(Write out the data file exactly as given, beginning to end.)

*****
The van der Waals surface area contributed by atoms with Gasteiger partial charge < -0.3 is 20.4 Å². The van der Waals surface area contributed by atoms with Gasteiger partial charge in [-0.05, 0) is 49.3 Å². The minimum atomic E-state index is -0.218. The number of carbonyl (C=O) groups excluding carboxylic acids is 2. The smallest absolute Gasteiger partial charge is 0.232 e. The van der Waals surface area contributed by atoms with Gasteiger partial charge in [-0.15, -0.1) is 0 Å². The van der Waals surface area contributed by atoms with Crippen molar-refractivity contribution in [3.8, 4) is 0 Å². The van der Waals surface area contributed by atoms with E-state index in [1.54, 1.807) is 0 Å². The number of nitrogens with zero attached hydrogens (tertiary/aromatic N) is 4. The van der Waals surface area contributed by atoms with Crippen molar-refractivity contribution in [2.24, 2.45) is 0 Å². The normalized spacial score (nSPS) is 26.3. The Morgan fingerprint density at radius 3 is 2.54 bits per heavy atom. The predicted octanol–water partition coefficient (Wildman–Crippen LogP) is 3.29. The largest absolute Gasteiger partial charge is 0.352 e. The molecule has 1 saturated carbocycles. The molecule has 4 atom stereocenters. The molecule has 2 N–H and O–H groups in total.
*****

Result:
The van der Waals surface area contributed by atoms with Gasteiger partial charge < -0.3 is 20.4 Å². The van der Waals surface area contributed by atoms with Gasteiger partial charge in [-0.05, 0) is 49.3 Å². The minimum atomic E-state index is -0.218. The number of carbonyl (C=O) groups excluding carboxylic acids is 2. The smallest absolute Gasteiger partial charge is 0.232 e. The van der Waals surface area contributed by atoms with Gasteiger partial charge in [-0.15, -0.1) is 0 Å². The van der Waals surface area contributed by atoms with Crippen molar-refractivity contribution in [3.8, 4) is 0 Å². The van der Waals surface area contributed by atoms with E-state index in [1.54, 1.807) is 0 Å². The number of nitrogens with zero attached hydrogens (tertiary/aromatic N) is 4. The van der Waals surface area contributed by atoms with Crippen molar-refractivity contribution in [2.24, 2.45) is 0 Å². The normalized spacial score (nSPS) is 26.3. The Morgan fingerprint density at radius 3 is 2.54 bits per heavy atom. The predicted octanol–water partition coefficient (Wildman–Crippen LogP) is 3.29. The largest absolute Gasteiger partial charge is 0.352 e. The molecule has 1 saturated carbocycles. The molecule has 4 atom stereocenters. The molecule has 2 N–H and O–H groups in total.